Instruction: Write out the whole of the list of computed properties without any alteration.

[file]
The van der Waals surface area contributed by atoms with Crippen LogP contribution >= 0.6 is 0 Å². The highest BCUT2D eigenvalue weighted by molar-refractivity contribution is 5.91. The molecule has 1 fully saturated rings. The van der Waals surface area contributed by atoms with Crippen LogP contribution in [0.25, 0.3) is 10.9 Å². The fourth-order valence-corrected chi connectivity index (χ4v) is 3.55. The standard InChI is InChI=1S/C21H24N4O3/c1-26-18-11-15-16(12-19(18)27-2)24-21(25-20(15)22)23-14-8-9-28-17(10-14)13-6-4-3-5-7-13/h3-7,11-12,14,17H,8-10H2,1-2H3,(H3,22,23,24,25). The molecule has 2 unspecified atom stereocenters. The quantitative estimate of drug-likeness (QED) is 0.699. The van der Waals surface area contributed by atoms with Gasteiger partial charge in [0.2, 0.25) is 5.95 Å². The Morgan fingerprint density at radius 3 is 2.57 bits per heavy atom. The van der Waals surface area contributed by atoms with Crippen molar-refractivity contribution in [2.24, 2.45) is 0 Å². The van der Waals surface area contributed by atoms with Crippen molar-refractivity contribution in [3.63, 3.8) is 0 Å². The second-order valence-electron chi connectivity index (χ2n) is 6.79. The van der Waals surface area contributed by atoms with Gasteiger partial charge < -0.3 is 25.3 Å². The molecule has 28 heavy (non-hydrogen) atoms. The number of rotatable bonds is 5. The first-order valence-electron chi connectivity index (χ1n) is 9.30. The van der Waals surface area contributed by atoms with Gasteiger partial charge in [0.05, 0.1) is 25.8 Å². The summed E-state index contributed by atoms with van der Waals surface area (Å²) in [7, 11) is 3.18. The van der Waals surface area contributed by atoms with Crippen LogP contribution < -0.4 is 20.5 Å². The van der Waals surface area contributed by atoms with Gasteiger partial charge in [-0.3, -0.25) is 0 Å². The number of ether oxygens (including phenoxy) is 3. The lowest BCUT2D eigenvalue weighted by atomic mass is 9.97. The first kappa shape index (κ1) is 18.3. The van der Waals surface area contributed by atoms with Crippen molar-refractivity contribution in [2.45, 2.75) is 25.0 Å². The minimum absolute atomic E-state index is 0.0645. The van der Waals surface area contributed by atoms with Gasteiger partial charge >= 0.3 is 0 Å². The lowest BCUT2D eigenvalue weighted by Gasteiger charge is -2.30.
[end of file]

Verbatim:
The van der Waals surface area contributed by atoms with Crippen LogP contribution >= 0.6 is 0 Å². The highest BCUT2D eigenvalue weighted by molar-refractivity contribution is 5.91. The molecule has 1 fully saturated rings. The van der Waals surface area contributed by atoms with Crippen LogP contribution in [0.25, 0.3) is 10.9 Å². The fourth-order valence-corrected chi connectivity index (χ4v) is 3.55. The standard InChI is InChI=1S/C21H24N4O3/c1-26-18-11-15-16(12-19(18)27-2)24-21(25-20(15)22)23-14-8-9-28-17(10-14)13-6-4-3-5-7-13/h3-7,11-12,14,17H,8-10H2,1-2H3,(H3,22,23,24,25). The molecule has 2 unspecified atom stereocenters. The quantitative estimate of drug-likeness (QED) is 0.699. The van der Waals surface area contributed by atoms with Gasteiger partial charge in [0.2, 0.25) is 5.95 Å². The Morgan fingerprint density at radius 3 is 2.57 bits per heavy atom. The van der Waals surface area contributed by atoms with Crippen molar-refractivity contribution in [2.24, 2.45) is 0 Å². The van der Waals surface area contributed by atoms with Crippen molar-refractivity contribution in [3.63, 3.8) is 0 Å². The second-order valence-electron chi connectivity index (χ2n) is 6.79. The van der Waals surface area contributed by atoms with Gasteiger partial charge < -0.3 is 25.3 Å². The molecule has 28 heavy (non-hydrogen) atoms. The number of rotatable bonds is 5. The first-order valence-electron chi connectivity index (χ1n) is 9.30. The van der Waals surface area contributed by atoms with Gasteiger partial charge in [0.05, 0.1) is 25.8 Å². The summed E-state index contributed by atoms with van der Waals surface area (Å²) in [7, 11) is 3.18. The van der Waals surface area contributed by atoms with Crippen LogP contribution < -0.4 is 20.5 Å². The van der Waals surface area contributed by atoms with Gasteiger partial charge in [-0.3, -0.25) is 0 Å². The number of ether oxygens (including phenoxy) is 3. The lowest BCUT2D eigenvalue weighted by atomic mass is 9.97. The first kappa shape index (κ1) is 18.3. The van der Waals surface area contributed by atoms with Crippen molar-refractivity contribution in [2.45, 2.75) is 25.0 Å². The minimum absolute atomic E-state index is 0.0645. The van der Waals surface area contributed by atoms with Gasteiger partial charge >= 0.3 is 0 Å². The lowest BCUT2D eigenvalue weighted by Gasteiger charge is -2.30.